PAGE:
With this post I'm introducing an occasional feature, "New Name Beat," in which I'll take a close look at some recent corporate and product names. While I'll include technology names in the mix, I don't plan to focus exclusively on them. (If Web 2.0 is your own beat, check out Qwerky, which assigns numerical scores to "the weirdest Web 2.0 names" based on an arcane formula involving vowel drops, bastardized English, turning nouns into adverbs,"the 'R' thang," and myriad other factors.)
Today we slide Mochila into the NRI (Name Resonance Imager), turn the dials, and bring it into focus.
What it is: Mochila ("the marketplace for syndicated content") allows its members to buy and sell articles and photos from magazines, newspapers, newsletters, and websites. As of last week, it also allows websites to incorporate free articles from "some of the best content producers in the world" (that's what magazines and newspapers are called now: content producers. Do I hear a faint mooing in the distance?) and share in any revenue those articles generate.
What they're saying: Mochila has attracted quite a bit of ink in the business press; VentureBeat said its "a la carte publishing model" is something altogether new. Red Herring reported last week that Mochila had secured $8 million in a second round of funding.
What it used to be: Mochila was founded in 2001 as Snapbridge, a publishing automation company. The company registered mochila.com in November 2003.
What it means: "Mochila" is the Spanish word for "knapsack." In U.S. history, "mochila" refers specifically to the type of knapsack carried by Pony Express riders. Indeed, it was the mochila that made it possible for riders to change horses in less than the two minutes allowed.
What I like: Is there any question that "Mochila" is a far more spirited name than "Snapbridge"? It's easy to pronounce and fun to say, from the murmuring "mmmm" (the sound of satisfaction) to the chewy "ch-" (the sound of choo-choos and chuckles and choice and change) to the open "a" ending: aahhh. Bravo to corporate management for choosing a real word with an interesting history and for resisting the temptation to select a descriptive, literal name like, say, "SyndiCont." (And kudos for snagging that "clean" .com domain. Wonder how much it cost.) Metaphorical names, although initially a little tougher to fathom, resonate more deeply and permanently than descriptive names. They also give their owners more room for growth. Today, Mochila's knapsack carries newspaper and magazine articles. Tomorrow, who knows what it may carry? Finally, the initial "M" in "Mochila" is a subtle mnemonic device that reinforces the association with "media" and "marketplace"; "mo-" suggests "more" (we always want more); "chil" is, well, chill (verb and adjective); and the whole word carries a whiff of "macho." And thank God the name isn't a Web 2.0 copycat (Knapsackr, anyone?).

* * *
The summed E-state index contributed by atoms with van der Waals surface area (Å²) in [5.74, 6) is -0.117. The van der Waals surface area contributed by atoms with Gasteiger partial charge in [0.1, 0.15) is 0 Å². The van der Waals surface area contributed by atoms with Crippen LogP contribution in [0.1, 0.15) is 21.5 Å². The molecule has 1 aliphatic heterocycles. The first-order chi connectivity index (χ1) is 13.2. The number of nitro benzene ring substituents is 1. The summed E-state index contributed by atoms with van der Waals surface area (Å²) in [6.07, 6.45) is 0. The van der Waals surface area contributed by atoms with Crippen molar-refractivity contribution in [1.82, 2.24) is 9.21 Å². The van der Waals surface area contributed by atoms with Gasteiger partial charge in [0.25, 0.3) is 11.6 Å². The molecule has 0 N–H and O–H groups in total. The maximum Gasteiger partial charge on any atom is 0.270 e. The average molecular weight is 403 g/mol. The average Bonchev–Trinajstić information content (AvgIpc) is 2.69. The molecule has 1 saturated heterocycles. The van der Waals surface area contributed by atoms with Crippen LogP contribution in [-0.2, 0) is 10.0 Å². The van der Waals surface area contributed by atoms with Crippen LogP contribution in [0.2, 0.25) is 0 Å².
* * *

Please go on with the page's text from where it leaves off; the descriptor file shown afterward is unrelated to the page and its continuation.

What I'd worry about: "Mochila" is very close in sound to the pre-existing company Mozilla, which distributes the open-source browsers Firefox and Thunderbird. Trademark law is based on the sounds and meanings of words, not on their spelling (just because you want to kree8tively name your company Kokkah-Kohlah doesn't mean you can); a conservative trademark lawyer might be concerned about what's called "likelihood of confusion." Another concern: as with all metaphorical names, this one requires the company to make an extra branding effort. Top managers and salespeople will doubtless have hundreds of conversations that begin with someone looking at a business card with a puzzled look on his or her face and saying "Uh, Mochila?"
The decision: On a scale from 1 to 5, with 5 being the bestest name in the whole wide world, I'd give Mochila 4.0. I'm hoping the company's founders are well protected by their legal team and that they relish the opportunity to tell the company's story--including the rich history of the name--every time they're asked about it.
But: Go beyond the name to the Mochila website and oh dear oh dear. Who told the MochilaMen that it was OK to use text-messaging punctuation on their corporate site? (I refer to the casual use of the ampersand when "and" is called for, i.e., everywhere.) And then there's the deadly About Us prose: "Designed/created to be first to market"--not once but twice. Repetitive use of passive dependent clauses at the beginnings of sentences (Founded in 2001...Responding to the evolution...Founded on principles). Stiff, meaningless blather (leverages the power of the Internet...promises to fuel...an asset that can be monetized--monetized? gimme a break!). Time to take a little chunk of that $8 million in new funding and hire a real writer.